Today's Cedar Rapids runoff elections: What you need to know

A woman votes at Bethany Lutheran Church in Cedar Rapids. (Jim Slosiarek/The Gazette)
A woman votes at Bethany Lutheran Church in Cedar Rapids. (Jim Slosiarek/The Gazette)

WHO’S INVOLVED IN TODAY’S RUNOFF ELECTION?

Voters across Cedar Rapids today will be choosing a mayor between candidates Monica Vernon, 60, a businesswoman and former Cedar Rapids City Council member, and Brad Hart, 61, a local attorney who’s making his first run for public office. And residents of Cedar Rapids’ council District 5 will choose a council member between candidates Justin Shields, 75, the incumbent and a retired Quaker Oats worker, and challenger Ashley Vanorny, 32, an internet technology professional. District 5 covers portions of south and southwest Cedar Rapids; for a map of the district, click here.

SO WHY IS THERE A RUNOFF?

Neither candidate for mayor or District 5 gathered enough votes in November’s general election to win outright. Vernon and Hart were the top vote-getters among eight candidates for mayor, while Shields and Vanorny were the two top vote-getters among three candidates in District 5.

WHAT WERE THE VOTING RESULTS IN NOVEMBER?

Vernon was the top vote-getter in the November election for mayor, with 30.34 percent; Hart was second with 20.37 percent. And in District 5, Vanorny received 43.2 percent, while Shields got 40.4 percent.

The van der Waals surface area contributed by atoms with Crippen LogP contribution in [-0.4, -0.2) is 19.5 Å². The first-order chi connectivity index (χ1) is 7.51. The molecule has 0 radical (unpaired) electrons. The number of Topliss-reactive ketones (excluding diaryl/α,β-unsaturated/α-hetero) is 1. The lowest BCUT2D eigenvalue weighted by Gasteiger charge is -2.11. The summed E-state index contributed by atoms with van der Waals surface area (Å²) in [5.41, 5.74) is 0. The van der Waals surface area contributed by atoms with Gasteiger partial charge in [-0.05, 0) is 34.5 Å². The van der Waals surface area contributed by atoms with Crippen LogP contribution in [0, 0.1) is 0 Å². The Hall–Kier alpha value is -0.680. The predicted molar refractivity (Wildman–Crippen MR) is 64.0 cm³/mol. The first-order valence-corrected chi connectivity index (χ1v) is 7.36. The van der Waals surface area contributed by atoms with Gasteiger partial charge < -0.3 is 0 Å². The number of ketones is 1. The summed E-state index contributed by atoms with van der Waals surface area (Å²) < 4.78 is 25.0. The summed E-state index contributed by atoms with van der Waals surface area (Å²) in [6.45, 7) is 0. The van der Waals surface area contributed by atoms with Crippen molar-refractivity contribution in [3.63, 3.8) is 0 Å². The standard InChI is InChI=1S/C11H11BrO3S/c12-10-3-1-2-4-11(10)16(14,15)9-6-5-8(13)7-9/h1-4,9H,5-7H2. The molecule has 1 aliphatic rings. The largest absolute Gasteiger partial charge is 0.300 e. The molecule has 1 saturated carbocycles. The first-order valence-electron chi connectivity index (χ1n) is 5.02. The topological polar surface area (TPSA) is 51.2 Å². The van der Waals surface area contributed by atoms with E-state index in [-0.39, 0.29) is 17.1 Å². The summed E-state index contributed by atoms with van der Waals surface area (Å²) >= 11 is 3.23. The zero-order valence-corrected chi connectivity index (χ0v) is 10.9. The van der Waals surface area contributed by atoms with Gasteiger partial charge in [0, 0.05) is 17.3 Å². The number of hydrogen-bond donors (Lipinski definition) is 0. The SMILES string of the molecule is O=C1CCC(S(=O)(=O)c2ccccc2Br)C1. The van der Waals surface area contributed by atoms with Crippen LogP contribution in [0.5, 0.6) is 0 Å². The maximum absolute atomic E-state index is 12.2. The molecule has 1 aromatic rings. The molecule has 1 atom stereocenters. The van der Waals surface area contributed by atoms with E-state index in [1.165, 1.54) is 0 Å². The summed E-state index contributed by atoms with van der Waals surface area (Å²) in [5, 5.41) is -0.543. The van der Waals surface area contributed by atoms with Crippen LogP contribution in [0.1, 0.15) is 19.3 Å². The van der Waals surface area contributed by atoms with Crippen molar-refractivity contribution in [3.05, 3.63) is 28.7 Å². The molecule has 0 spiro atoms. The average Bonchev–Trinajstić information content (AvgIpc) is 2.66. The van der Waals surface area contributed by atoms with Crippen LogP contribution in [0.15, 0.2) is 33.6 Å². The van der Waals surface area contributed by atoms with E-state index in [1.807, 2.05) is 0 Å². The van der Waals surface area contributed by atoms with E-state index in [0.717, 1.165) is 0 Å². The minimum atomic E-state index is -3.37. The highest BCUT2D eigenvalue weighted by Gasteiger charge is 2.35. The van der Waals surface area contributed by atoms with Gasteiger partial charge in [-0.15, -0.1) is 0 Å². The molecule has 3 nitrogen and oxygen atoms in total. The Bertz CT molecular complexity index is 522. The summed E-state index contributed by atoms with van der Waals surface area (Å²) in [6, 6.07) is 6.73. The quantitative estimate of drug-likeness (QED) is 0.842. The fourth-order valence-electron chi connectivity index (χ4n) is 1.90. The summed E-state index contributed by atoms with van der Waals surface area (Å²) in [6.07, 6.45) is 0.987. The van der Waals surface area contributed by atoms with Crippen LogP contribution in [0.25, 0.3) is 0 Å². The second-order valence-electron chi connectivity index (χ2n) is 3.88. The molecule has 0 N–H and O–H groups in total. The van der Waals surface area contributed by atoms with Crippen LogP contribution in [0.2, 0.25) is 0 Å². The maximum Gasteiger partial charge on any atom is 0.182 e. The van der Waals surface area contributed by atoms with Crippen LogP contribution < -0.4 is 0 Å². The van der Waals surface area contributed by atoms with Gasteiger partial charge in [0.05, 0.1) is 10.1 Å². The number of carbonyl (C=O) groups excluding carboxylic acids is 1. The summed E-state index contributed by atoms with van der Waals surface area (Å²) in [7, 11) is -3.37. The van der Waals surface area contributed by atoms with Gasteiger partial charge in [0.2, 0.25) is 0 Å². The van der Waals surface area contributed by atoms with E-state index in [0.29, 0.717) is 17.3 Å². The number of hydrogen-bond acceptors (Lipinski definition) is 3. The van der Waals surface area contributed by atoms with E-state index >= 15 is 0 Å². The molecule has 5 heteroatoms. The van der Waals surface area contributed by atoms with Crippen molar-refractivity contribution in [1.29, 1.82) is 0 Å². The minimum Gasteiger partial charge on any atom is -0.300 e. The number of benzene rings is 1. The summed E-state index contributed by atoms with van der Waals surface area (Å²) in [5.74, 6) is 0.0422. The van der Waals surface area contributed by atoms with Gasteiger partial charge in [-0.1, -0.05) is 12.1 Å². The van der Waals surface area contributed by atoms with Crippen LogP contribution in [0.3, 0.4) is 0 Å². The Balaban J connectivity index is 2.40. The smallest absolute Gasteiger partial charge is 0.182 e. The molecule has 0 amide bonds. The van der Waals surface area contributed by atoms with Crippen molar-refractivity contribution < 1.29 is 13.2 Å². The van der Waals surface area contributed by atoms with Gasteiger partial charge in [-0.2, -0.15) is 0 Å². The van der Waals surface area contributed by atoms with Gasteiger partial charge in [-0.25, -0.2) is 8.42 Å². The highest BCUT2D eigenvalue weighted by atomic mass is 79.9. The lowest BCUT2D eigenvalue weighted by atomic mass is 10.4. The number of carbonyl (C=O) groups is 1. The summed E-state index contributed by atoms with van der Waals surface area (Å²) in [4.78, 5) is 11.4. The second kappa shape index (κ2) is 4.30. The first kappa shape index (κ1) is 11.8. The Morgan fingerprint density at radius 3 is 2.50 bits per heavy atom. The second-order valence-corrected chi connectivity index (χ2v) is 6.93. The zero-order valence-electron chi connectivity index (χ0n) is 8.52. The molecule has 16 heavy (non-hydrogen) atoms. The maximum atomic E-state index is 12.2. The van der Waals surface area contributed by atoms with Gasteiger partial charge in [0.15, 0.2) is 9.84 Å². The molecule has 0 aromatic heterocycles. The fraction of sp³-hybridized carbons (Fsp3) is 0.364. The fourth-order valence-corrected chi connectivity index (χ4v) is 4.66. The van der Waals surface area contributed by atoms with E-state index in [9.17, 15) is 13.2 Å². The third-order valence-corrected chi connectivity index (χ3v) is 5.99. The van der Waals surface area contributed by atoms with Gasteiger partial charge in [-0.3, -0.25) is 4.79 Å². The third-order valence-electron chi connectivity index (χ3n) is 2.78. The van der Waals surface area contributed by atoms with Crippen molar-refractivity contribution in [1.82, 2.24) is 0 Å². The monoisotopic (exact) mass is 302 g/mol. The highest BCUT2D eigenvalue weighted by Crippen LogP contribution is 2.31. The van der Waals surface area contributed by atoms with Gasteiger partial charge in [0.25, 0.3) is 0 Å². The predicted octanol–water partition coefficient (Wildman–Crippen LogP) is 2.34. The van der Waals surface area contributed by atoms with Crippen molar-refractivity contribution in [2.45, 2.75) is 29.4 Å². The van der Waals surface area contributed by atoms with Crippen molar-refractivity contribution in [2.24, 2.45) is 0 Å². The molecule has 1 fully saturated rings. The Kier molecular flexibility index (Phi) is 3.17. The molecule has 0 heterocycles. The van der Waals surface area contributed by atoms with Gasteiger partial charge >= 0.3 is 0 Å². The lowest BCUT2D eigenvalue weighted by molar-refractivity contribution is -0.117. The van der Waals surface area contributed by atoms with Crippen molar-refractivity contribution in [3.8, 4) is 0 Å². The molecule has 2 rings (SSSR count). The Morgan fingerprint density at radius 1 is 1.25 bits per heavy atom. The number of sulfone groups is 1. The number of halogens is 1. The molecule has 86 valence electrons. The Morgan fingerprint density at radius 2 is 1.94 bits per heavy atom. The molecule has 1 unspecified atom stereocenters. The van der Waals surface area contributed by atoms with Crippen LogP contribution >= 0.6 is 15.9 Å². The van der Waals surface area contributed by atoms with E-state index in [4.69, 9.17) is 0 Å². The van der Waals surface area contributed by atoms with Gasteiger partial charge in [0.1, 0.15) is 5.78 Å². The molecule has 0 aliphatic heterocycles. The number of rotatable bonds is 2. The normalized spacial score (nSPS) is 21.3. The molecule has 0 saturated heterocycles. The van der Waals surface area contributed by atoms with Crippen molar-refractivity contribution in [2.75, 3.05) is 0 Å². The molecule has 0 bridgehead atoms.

WHERE CAN I VOTE TODAY?

All regular Cedar Rapids voting precincts are open today from 7 a.m. to 8 p.m. If you don’t know where to vote, you can find your polling location at linncountyelections.org/lookup

WHAT IF I’M NOT REGISTERED TO VOTE?

According to the Linn County Auditor’s Office website, new voters or people who have moved should bring physical proof of identification and physical proof of residency to their polling location to vote. Registered voters will not need ID until 2018.

WHAT IS THE EXPECTED TURNOUT?

Turnout could well be higher than it was in November. Monday featured a steady stream of early voters at the Linn County Auditor’s Office, said Becky Stonawski, deputy auditor for elections. Auditor’s office data showed 3,317 absentee ballots have been returned, out of 3,584 requested. That’s nearly 30 percent more than the 2,566 early votes during the regular election, and 879 of the runoff votes are from people who didn’t vote on Nov. 7, Stonawski said.

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